|portra 400 - november 2017 - glendroa|
|portra 400 - november 2017 - glendora|
There's a comforting softness in a wrinkled white duvet cover in the mid-minutes of four PM, where light that peaks in through half open windows comes paired with a wavering branch hitting shadows on the far wall which fit together like rosemary and a deep, slow inhale – and all I can think of is how perfect this silence is, and how tempting it is to fill it with sound, with breath, with an appreciation of what my fingers can create if I put some effort in.
I find myself appreciating moments of stillness more now that my days are filled with laundry list of tasks or workouts followed by meal prep. When was the last time I laid on the grass? When did I last leave my phone home for a day and just be. I think of high school days when I'd wake up with the sun and search my twin bed around me for the book I fell asleep reading the night before, continuing from where I left off. I'd read until my stomach growled and the urge to brush my teeth overtook my desire to find out what happens next.
I fengshuied a lot with my bedspace while at the old house. Technically, there were only two corners where my bed could properly fit, but once or twice my bed blocked the entry way to the closet because I felt like having a headboard that rested under a window and sunlight on fresh pages. One Christmas break was spent reading the whole series of Harry Potter on a brown pleather lovecouch in my closet, the ceiling slanted from the roof above but I didn't mind, I was and still am so short. My mom called me a hermit. I'd come downstairs at 2 pm for tea or curry and she'd comment, "Sarah's finally out of her hole!" But I reveled in it. I'd microwave a bowl of dad's chicken curry while holding my arms, now exposed to the element that is an AC'd house with no blanket in sight. I'd pivot foot to foot, warming the sole of one against the side of my calve, flamingo style, protecting it momentarily from a cold wooden floor. As the microwave whirred and the chicken popped, I'd put a tortilla on the fire of a stove, flipping with bare fingers until puffs formed. With a beep and a turn of the knob, I placed the tortilla on the rim of the bowl and and retreat back upstairs, away from the noise of a poker tournament on tv, where the floors don't need swifting and I could warm my soul up while the down-comforter warms my feet.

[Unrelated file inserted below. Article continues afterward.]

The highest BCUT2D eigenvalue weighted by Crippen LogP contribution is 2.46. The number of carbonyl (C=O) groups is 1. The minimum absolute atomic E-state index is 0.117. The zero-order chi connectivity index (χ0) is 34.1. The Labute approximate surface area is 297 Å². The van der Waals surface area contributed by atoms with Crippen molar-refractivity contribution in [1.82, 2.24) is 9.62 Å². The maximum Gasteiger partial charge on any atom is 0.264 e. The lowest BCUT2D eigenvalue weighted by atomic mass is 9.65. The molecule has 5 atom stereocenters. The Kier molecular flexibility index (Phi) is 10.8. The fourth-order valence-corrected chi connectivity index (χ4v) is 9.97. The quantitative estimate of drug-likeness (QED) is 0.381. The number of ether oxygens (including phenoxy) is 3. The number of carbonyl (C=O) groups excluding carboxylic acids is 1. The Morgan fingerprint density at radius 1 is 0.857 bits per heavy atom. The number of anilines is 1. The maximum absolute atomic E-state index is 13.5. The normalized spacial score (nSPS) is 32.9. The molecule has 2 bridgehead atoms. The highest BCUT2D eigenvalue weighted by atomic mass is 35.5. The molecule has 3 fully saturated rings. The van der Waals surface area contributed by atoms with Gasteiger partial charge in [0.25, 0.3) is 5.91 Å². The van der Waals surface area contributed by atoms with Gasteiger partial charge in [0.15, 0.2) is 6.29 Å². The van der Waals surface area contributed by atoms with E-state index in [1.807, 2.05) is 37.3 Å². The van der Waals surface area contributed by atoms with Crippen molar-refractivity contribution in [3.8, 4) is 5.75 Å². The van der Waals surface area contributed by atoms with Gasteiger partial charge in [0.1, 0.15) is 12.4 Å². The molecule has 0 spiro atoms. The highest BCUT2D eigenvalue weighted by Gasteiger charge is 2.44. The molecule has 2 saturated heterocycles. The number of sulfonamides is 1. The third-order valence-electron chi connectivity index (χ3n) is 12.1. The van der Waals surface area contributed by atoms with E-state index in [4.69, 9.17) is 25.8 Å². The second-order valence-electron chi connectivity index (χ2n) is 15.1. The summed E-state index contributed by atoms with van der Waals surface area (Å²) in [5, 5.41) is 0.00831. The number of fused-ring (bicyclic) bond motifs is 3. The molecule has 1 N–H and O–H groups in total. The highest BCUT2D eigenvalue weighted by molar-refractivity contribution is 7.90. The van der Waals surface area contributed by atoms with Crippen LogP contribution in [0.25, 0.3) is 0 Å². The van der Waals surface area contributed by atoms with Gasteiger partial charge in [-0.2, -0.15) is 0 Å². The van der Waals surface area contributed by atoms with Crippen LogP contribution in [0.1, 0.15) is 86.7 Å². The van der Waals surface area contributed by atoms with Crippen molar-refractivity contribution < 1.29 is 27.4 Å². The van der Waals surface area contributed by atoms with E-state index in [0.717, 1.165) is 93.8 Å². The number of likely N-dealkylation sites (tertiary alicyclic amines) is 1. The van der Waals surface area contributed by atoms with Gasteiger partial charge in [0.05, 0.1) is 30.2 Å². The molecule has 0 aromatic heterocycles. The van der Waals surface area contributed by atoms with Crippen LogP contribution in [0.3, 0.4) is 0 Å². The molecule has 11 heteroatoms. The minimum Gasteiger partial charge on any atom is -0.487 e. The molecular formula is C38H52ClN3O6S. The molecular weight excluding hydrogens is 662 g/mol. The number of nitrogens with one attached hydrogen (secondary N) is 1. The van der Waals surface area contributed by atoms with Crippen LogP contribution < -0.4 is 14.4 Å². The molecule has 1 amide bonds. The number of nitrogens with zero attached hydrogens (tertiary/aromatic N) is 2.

Last month, I moved to Hollywood, where my room is upstairs and my bed has finally found it's home under a window after three failed fengshui attempts. I get a sneak peak of light in the morning which hits my face in the most lovely way. My bed is filled with pillows that sneak their way into the abyss that is bed-meets-wall. On a day like today, where I did not have work, I turned off my alarms and slept until my body woke me up. I'm finding a rhythm in my being that, in recent months, has been forced with the axe of willpower.